CVIndependent

Mon07132020

Last updateMon, 20 Apr 2020 1pm

Three Pieces of Unsolicited Advice for Restaurateurs

There’s surprisingly little restaurant news to report at this point during the busy season ... because, well, most everyone is so gosh-darned busy.

Therefore, I’m going to take advantage of this relative news lull to offer up a few pieces of advice to the valley’s restaurateurs. While I’m certainly not a trained chef or a restaurant-management expert, I have been writing about food and restaurants for more than two decades now. And I’ve noticed some things.

Enough with the preamble:

• Be sure to make a good first impression. I’m stunned at how many restaurants put someone at the host/hostess stand who is ... well, less than pleasant. On a recent lunch visit to one of Palm Springs’ most-popular restaurants, we were seated by a young woman who seemed, well, downright morose—to the point that my husband and I, when she was out of hearing range, instantly asked each other if we had noticed her demeanor. We had ... and while I can’t remember off the top of my head what I had for lunch that day, I sure remember that unenthusiastic hostess.

• Be sensitive to people dealing with disabilities or injuries. One example on how NOT to do things: The hubby and I tried to dine at another popular Palm Springs restaurant (that does not take reservations) on one recent, busy weekend night. I walked up and requested a table for two, and explained that because my husband—who was sitting in a chair in full view of the host/hostess area—had just undergone knee surgery to repair a broken kneecap, he couldn’t bend his right leg; therefore, we needed a table rather than a booth.

The woman seating people simply responded, “A table will take longer.” I said OK and was given a pager. We waited for about 20 minutes and saw all sorts of people seated immediately, albeit in booths. As my husband’s discomfort grew, I went up and asked how much longer the table would be.

“A table will take longer,” the woman repeated. I asked if that meant 10 more minutes, or a half hour, or what—and she said she couldn’t tell me, but that it could be a while.

At that point, I shook my head, handed her the pager and left. If we’d have been told that we could be facing a half-hour wait, minimum, when we’d arrived, we would have understood, thanked her and left. It was a hugely busy night, after all. However, to be told, simply, “A table takes longer,” without clarification .... that’s not good, especially when a regular customer is sitting, clearly suffering, in plain view.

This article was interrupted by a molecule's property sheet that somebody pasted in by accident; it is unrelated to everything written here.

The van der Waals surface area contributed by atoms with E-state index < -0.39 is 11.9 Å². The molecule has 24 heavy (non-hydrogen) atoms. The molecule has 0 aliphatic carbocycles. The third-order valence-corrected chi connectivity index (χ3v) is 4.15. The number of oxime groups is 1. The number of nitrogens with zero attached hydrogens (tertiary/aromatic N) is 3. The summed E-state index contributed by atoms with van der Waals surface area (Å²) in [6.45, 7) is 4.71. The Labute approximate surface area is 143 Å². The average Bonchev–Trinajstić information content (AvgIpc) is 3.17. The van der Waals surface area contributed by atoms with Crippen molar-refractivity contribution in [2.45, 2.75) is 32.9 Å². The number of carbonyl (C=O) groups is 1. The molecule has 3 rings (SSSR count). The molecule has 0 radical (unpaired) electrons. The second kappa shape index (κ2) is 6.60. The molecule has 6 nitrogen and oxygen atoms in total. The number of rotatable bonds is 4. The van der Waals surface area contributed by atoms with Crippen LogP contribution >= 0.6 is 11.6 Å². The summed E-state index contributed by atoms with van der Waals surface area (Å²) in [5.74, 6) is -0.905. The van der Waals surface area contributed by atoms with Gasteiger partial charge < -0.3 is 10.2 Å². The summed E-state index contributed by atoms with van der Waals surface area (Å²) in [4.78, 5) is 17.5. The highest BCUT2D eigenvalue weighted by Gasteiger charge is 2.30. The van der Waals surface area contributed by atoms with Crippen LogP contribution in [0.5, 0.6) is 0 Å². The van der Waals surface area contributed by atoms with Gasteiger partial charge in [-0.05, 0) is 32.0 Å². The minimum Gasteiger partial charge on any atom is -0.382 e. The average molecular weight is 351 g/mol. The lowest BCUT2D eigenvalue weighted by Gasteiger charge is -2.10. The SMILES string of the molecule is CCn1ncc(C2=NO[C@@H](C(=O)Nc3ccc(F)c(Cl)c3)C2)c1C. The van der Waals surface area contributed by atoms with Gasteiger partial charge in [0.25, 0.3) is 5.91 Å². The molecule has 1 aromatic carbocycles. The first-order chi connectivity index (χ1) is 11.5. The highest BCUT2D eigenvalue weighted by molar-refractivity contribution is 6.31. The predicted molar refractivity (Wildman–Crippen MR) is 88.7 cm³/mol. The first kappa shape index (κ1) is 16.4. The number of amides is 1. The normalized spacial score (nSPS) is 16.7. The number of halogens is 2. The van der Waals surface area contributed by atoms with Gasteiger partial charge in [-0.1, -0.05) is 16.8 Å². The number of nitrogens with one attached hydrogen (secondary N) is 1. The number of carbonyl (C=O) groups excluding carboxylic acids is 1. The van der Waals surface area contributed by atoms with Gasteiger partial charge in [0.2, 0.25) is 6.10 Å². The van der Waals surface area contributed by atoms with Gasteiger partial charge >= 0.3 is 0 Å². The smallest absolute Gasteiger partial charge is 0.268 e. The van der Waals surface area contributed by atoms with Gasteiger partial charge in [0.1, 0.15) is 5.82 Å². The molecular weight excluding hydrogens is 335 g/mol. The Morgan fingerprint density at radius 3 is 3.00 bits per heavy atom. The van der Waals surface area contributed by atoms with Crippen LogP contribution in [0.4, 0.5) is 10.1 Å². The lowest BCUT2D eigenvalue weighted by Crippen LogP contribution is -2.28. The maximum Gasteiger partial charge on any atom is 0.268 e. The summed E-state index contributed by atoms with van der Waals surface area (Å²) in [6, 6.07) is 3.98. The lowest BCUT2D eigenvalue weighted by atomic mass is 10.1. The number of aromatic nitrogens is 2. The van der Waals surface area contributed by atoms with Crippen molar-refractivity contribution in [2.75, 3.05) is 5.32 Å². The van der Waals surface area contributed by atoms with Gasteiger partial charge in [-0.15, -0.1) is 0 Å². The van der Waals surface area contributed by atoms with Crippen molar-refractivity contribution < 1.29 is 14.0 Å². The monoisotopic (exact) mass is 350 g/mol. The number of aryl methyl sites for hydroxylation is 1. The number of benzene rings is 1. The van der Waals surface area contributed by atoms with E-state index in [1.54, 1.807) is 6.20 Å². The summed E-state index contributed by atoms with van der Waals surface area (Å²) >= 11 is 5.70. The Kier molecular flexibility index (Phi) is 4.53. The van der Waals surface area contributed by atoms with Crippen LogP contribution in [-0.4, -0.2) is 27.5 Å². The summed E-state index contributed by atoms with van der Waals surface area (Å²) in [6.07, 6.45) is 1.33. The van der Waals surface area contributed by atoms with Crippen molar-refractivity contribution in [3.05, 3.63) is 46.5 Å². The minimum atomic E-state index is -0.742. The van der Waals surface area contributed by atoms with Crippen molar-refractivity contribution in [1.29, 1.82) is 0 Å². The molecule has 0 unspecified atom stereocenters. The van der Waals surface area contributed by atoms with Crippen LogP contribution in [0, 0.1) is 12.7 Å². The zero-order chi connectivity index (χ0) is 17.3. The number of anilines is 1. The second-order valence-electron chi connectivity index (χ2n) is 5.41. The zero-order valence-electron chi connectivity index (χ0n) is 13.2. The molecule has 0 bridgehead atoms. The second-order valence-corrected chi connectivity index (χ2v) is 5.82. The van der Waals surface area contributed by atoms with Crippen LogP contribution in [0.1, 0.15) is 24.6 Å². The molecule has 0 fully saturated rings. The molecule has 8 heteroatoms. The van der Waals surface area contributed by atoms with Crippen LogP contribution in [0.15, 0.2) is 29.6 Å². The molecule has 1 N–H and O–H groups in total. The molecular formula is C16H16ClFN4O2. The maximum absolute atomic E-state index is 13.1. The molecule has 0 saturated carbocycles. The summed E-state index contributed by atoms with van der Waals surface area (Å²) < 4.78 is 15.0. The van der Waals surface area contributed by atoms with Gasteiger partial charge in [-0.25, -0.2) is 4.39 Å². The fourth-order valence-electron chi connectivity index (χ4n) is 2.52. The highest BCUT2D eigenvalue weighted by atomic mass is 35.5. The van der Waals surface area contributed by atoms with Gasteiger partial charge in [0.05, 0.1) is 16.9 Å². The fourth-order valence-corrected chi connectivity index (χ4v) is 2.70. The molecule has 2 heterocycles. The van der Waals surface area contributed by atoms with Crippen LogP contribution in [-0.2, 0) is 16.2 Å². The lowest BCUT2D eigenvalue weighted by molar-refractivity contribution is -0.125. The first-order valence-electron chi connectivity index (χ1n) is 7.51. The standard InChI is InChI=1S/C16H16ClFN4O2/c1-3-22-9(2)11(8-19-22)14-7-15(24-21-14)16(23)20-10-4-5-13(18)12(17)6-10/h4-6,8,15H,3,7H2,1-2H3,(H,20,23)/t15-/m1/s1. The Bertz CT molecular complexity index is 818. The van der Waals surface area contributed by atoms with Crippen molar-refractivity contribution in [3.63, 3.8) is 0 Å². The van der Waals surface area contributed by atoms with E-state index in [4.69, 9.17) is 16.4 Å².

• Make sure your online presence is up to date. I’m a food nerd who likes to research menus before trying new places, and it’s a true bummer whenever I spot an item online I’d like to try—only to be told when ordering that the item I was craving is no longer available after a menu change. It’s not hard, or it shouldn’t be, to keep customers or potential customers informed by making sure websites and social media accounts are accurate.

Thanks for reading … and thanks to all the hard-working restaurant employees and owners who kick ass during these busy months.


In Brief

The biggest food festival of the year is here! Palm Desert Food and Wine will feature events from Wednesday, March 25, through Sunday, March 29. The biggest shindigs are the grand tastings, taking place from noon to 3 p.m. on Saturday and Sunday, March 28 and 29, at The Gardens on El Paseo, at 73545 El Paseo. Tickets cost $100; you can get in earlier if you want to pay more. For tickets and complete schedule of events, visit www.palmdesertfoodandwine.com. … The four bars and restaurants at the Kimpton Rowan Palm Springs, at 100 W. Tahquitz Canyon Way, have a new boss: Dan Grunbeck was recently appointed the executive chef. He headed south from the Lodge and Spa at Brush Creek Ranch in Wyoming. “Marrying his French-Italian cooking style with his love of fresh, locally sourced ingredients, Grunbeck aims to elevate desert dining through memorable culinary moments infused with a strong sense of place,” says the press release announcing Grunbeck’s arrival. Welcome, Dan! … Lots of changes have happened recently at the Morongo Casino Resort and Spa, at 49500 Seminole Drive, in Cabazon. As part of a year-long remodel, Morongo opened three new restaurants: Mozen Asian Kitchen, offering an array of traditional delicacies from China, Vietnam, Korea and Japan; Pink Coffee, featuring coffee and house-made treats including gelato and baked goods; and the Good Times Café, a 24-hour gastropub with two-dozen beers on tap. Learn more at www.morongocasinoresort.com. … There’s going to be a new speakeasy inside Bouschet, at 611 S. Palm Canyon Drive, No. 22, in Palm Springs. It’s called PS Air, and it's opening sometime in March. Watch www.bouschet.com for updates.

Published in Restaurant & Food News